There's a dichotomy in the region that's most apparent at night. It first struck me years ago as a teenager visiting the Ocean City boardwalk—a place which, to my imagination, encapsulates the ugly side of the American character as much as Las Vegas did for Hunter Thompson. Despite all the sand sculptures of Jesus and the youth groups lip-syncing and performing awkwardly synchronized dance routines to Christian rap numbers, this place is Babylon in miniature: a three-mile bazaar teeming with hucksters, hicks, baleful teenagers, middle-aged adults debased by drudgery and cable television, and children who ought to be too young for obesity, all hawking and consuming garish tchotchkes, warm and technically edible congealed grease, margaritas in soda cups (on which the myriad tattoo parlors depend for their business), T-shirts too déclassé for Spencer Gifts, and hermit crabs who've got to believe their Chesapeake cousins being devoured en masse in the seafood restaurants down the street got off easy. It could be anthropomorphized as a circle of faceless men made of neon signs, fried dough, unwinnable SpongeBob plushes, seagull dung, blaring Top-40 tunes, and lobster claw grabber toys ejaculating on the despondent face of human decency.

Don't get me wrong, it's a fun place to visit—provided you hold no strong opinions about the reality of social and/or spiritual progress.

Monday, July 12, 2021

notes on video games and my relationship with them

Sometimes I use Twitter. I'm not sure why.

The other day, I tweeted:

At age seventeen, I was still listening to Marilyn Manson and Nine Inch Nails on a regular basis. I was just getting into Skinny Puppy, and was dabbling in Leæther Strip, the Electric Hellfire Club, Birmingham 6, and Wumpscut. All of it loud, abrasive, clanging, screeching, thumping music with an antiheroic (if not outright villainous) lyrical charisma, embracing the tacit philosophy that music ought to be a contact event. I suppose I understood then that a lot would necessarily change in two decades—but the insinuation that I'd somehow get to a point where most of the music I chose to listen to would be recordings of people from India playing the sitar and occasionally singing in a language I didn't understand might have been a bridge too far.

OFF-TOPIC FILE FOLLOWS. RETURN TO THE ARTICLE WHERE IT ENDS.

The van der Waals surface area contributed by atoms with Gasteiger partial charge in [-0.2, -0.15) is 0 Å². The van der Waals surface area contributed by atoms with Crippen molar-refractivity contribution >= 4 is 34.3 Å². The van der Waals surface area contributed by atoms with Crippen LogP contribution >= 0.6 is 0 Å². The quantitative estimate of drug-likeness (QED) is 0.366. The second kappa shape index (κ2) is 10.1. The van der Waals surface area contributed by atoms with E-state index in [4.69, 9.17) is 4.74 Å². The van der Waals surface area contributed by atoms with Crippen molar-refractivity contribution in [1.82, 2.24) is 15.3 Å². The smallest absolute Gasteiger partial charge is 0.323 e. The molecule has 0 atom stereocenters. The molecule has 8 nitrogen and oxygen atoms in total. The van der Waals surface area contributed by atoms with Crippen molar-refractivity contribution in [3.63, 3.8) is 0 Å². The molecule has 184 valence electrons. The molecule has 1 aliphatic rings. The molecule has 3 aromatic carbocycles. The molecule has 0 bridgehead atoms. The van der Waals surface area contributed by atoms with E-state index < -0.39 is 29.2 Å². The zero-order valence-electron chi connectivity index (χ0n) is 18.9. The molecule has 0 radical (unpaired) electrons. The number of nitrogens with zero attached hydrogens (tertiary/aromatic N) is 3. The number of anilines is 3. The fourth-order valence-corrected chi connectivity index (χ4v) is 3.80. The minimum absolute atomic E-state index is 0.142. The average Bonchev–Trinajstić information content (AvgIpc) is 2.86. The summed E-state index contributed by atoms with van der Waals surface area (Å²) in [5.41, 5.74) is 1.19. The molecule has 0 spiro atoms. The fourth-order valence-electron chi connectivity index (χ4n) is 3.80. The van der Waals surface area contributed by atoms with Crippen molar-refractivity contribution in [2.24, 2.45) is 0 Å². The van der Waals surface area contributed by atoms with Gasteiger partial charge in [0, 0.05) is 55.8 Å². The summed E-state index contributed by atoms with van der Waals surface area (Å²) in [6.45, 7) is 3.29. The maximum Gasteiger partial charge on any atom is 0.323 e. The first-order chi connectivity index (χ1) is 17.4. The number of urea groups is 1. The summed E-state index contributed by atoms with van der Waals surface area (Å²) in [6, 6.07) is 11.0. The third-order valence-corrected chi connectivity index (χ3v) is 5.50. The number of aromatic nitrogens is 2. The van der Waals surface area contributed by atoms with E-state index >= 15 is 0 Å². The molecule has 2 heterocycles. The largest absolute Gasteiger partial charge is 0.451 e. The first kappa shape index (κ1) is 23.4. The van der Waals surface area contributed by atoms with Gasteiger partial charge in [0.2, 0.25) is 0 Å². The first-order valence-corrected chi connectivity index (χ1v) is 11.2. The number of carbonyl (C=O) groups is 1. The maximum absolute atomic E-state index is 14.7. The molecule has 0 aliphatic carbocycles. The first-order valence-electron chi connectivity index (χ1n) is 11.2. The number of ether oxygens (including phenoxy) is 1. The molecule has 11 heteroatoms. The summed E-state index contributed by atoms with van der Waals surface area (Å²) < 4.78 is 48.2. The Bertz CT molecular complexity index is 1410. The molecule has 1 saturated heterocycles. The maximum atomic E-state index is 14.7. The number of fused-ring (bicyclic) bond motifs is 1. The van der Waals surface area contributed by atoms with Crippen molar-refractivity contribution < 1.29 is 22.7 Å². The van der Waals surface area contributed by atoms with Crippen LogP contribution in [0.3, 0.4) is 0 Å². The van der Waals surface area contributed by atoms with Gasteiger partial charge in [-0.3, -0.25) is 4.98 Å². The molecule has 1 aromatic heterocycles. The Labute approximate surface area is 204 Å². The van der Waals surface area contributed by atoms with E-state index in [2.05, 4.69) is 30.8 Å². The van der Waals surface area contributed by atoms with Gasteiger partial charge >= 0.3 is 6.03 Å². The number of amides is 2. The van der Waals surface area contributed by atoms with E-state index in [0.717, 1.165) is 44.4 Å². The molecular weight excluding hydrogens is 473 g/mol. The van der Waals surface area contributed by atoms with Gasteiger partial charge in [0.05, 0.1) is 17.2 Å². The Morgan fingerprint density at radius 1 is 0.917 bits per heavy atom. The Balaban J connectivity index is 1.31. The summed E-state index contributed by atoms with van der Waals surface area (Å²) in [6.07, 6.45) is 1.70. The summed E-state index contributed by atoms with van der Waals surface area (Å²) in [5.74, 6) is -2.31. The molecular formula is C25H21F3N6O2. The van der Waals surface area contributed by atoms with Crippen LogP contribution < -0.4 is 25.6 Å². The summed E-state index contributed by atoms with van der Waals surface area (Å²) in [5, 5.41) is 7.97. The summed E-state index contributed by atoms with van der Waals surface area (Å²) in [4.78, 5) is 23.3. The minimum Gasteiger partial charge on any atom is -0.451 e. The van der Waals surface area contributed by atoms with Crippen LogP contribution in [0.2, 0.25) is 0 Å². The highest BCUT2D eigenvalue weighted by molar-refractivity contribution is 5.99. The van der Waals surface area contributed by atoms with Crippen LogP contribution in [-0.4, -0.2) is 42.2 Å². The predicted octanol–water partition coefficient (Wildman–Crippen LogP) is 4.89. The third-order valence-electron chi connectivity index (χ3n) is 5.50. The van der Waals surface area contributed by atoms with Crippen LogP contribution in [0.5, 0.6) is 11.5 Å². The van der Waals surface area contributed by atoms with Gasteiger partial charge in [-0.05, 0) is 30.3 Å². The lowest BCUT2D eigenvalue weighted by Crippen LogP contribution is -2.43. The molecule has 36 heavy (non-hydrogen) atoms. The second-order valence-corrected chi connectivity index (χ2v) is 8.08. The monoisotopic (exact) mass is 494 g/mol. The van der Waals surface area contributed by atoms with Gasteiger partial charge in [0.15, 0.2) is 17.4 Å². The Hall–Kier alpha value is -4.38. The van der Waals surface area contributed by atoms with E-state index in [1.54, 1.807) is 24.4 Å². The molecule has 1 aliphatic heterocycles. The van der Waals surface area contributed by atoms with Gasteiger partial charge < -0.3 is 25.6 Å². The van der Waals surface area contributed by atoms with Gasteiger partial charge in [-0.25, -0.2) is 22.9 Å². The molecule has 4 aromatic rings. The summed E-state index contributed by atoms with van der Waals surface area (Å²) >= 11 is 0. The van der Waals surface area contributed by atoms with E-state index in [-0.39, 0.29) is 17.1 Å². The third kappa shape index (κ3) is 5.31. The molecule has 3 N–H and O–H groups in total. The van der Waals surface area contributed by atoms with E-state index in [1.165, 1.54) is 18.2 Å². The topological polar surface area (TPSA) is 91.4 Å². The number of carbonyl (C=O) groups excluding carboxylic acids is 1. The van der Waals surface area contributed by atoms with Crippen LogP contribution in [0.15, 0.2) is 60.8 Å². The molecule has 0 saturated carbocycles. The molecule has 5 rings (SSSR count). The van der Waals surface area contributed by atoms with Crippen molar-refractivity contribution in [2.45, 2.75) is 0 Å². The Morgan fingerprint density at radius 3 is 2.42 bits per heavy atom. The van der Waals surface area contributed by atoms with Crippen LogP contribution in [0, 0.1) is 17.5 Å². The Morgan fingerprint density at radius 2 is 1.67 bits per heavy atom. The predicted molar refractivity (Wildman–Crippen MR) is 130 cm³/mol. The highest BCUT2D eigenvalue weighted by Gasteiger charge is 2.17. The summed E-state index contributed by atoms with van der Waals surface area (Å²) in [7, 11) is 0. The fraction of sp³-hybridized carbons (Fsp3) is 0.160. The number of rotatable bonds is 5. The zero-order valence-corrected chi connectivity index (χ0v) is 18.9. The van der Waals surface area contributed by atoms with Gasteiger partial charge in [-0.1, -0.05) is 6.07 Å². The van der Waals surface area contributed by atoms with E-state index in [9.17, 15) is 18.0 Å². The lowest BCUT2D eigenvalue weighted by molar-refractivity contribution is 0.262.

A longtime internet acquaintance pointed something else out:

Yes, well. Let's see here. When I was in my twenties I made a (relatively) long-running webcomic from ripped NES sprites and wrote (and rewrote) a series of essays about Final Fantasy. I haunted gaming message boards and IRC channels. I racked up hundreds of hours in Disgaea and Makai Kingdom, and probably even more playing online matches of Street Fighter III: Third Strike. I routinely drove forty-five minutes to play King of Fighters XI at an arcade in Wayne, New Jersey. I bought and played through seven—SEVEN!—.hack games, despite knowing in my heart that they were trash. I'm not certain if I ever self-identified as a gamer, but video games were more than just a hobby. They were my touchstone.

But I never stopped playing them! Why, just a few months ago, I wrote about the Valiant megaWAD. Last year I ploughed through Bloodstained: Curse of the Moon 2 (and had nothing but good things to say about it), finally played and finished Cuphead, and fondly revisited Einhänder. Early into the lockdown, I kept the anxiety at bay with Lumines. And right now I'm feeling like it's finally time to try out Black Mesa, which Shirley's PC can apparently run (though my laptop falls far short of even the minimum requirements)—but I'm going to wait until the fall or winter.